pedestal

Definitions

  • the Ruined Pedestal of One Of The Colossi Of BiahmÛ
    the Ruined Pedestal of One Of The Colossi Of BiahmÛ
  • WordNet 3.6
    • n pedestal a support or foundation "the base of the lamp"
    • n pedestal an architectural support or base (as for a column or statue)
    • n pedestal a position of great esteem (and supposed superiority) "they put him on a pedestal"
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Additional illustrations & photos:

Detail of Pedestal Detail of Pedestal
Completed Pedestal Completed Pedestal
PEDESTALS SHOWING BOULE AND COUNTER-BOULE WORK PEDESTALS SHOWING BOULE AND COUNTER-BOULE WORK

Webster's Revised Unabridged Dictionary
  • Interesting fact: The Oscar statuette was designed by MGM's art director, Cedric Gibbons, in 1928. The design has remained unchanged, except for getting a higher pedestal in the 1940's.
    • Pedestal A casting secured to the frame of a truck and forming a jaw for holding a journal box.
    • Pedestal (Furniture) A part of a desk which contains a frame and drawers, stands on the floor, and provides support for the desk surface. There may be zero, one, or two such pedestals in a desk.
    • Pedestal A pillow block; a low housing.
    • Pedestal A short free-standing column or column-like object designed to support a work of art or other object; a column serving the same function as the base of a statue. It may be made of wood, marble, or other suitable material.
    • Pedestal An iron socket, or support, for the foot of a brace at the end of a truss where it rests on a pier.
    • Pedestal (Arch) The base or foot of a column, statue, vase, lamp, or the like; the part on which an upright work stands. It consists of three parts, the base, the die or dado, and the cornice or surbase molding. See Illust. of Column. "Build him a pedestal , and say, “Stand there!”"
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Century Dictionary and Cyclopedia
  • Interesting fact: The right arm and torch of the Statue of Liberty crossed the Atlantic Ocean three times. It first crossed for display at the 1876 Philadelphia Centennial Exposition and in New York, where money was raised for the foundation and pedestal. It was returned to Paris in 1882 to be reunited with the rest of the statue, which was then shipped back to the U.S.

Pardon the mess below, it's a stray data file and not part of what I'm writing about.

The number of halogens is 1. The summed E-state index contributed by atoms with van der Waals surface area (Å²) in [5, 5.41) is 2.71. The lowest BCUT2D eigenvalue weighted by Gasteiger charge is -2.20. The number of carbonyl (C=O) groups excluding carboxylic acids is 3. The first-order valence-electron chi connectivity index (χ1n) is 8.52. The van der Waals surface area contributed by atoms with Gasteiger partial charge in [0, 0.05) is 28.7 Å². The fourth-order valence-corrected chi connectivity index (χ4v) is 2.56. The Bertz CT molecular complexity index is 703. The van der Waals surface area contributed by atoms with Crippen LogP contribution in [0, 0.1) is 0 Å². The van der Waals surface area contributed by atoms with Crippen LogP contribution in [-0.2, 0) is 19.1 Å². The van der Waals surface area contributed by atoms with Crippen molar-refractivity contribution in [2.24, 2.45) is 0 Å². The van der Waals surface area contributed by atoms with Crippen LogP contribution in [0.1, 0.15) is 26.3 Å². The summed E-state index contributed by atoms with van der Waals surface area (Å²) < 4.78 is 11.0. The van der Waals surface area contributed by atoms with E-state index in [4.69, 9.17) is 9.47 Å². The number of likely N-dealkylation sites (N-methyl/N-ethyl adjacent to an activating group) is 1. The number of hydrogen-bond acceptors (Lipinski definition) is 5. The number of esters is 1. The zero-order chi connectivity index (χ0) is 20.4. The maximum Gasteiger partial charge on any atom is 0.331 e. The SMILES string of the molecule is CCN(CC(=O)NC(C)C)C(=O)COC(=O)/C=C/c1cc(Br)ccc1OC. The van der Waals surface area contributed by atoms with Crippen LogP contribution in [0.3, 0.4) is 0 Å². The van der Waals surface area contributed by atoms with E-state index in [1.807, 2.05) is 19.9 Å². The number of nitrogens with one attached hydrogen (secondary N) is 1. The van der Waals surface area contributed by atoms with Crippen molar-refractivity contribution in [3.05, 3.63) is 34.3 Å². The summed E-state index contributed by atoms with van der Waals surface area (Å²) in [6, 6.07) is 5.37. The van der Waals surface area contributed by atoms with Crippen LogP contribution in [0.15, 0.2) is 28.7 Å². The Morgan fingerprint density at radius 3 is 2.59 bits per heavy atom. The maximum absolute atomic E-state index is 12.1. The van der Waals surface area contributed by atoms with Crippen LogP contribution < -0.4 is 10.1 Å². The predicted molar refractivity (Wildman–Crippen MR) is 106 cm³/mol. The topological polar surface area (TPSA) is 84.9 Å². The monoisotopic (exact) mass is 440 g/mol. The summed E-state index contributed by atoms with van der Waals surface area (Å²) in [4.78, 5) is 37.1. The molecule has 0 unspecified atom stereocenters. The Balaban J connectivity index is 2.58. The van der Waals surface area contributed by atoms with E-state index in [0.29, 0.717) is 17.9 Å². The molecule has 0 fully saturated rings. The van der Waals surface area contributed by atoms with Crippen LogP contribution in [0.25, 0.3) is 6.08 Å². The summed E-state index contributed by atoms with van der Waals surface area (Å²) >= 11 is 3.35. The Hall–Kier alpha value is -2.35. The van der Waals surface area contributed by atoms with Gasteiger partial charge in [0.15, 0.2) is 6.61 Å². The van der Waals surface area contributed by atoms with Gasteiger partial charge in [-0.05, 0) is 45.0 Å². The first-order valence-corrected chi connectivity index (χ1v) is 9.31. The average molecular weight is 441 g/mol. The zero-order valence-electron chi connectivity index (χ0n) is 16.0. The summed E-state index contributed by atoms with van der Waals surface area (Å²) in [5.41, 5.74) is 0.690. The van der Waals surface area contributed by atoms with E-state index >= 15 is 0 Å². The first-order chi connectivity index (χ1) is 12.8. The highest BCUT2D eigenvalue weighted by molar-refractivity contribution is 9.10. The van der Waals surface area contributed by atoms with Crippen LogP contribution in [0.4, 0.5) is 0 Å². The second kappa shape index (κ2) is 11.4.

• n pedestal That which serves as a foot or support, particularly for a piece of sculpture, a monument, or other work of art. Specifically— In architecture, an insulated base or support for a column, a statue, or a vase. It consists typically of a base or foot, a die or dado, and a surbase, cornice or cap. See also cuts under acroterium, antefix, and dado.
    • n pedestal In machinery, the standards of a pillow-block, holding the brasses in which the shaft turns.
    • n pedestal In a railroad-car, a casting of inverted-U shape bolted to the truck-frame to hold in place the journal-box of the axle, which rises and falls in the pedestal with the collapse and expansion of the springs. (See cut under car-truck.) Called in England an axle-guard or horn-plate.
    • pedestal To place on a pedestal; support as a pedestal.
    • n pedestal In bridge-building, that portion of an abutment or pier which furnishes the immediate support for an end of a bridge truss or girder.
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Chambers's Twentieth Century Dictionary
    • n Pedestal ped′es-tal anything that serves as a foot or a support: the foot or base of a pillar, &c.: the fixed casting which holds the brasses, in which a shaft turns, called also Axle-guard or Pillow-block
    • v.t Pedestal to place on a pedestal
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Quotations

  • Ralph Waldo Emerson
    Ralph%20Waldo%20Emerson
    “The True Artist has the planet for his pedestal; the adventurer, after years of strife, has nothing broader than his shoes.”

Idioms

Put someone on a pedestal - If you put someone on a pedestal, you admire them greatly, idolise them.
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Etymology

Webster's Revised Unabridged Dictionary
Sp. pedestal,; cf. F. piédestal, It. piedestallo,; fr. L. es, pedis, foot + OHG. stal, standing place, station, place, akin to E. stall,. See Foot, and Stall, and Footstall

Usage

In literature:

Were it not more reasonable for them to uphold the false gods safe and secure on their pedestals?
"The Brook Kerith" by George Moore
Not many months were needed to remove him from his pedestal.
"Evolution Of The Japanese, Social And Psychic" by Sidney L. Gulick
Its height is 76 feet, or with its pedestal, 114 feet.
"The Bay State Monthly - Volume 2, Issue 3, December, 1884" by Various
Mary's money will give him the pedestal he wants, and trust Cliffe to take care of his own individuality afterwards!
"The Marriage of William Ashe" by Mrs. Humphry Ward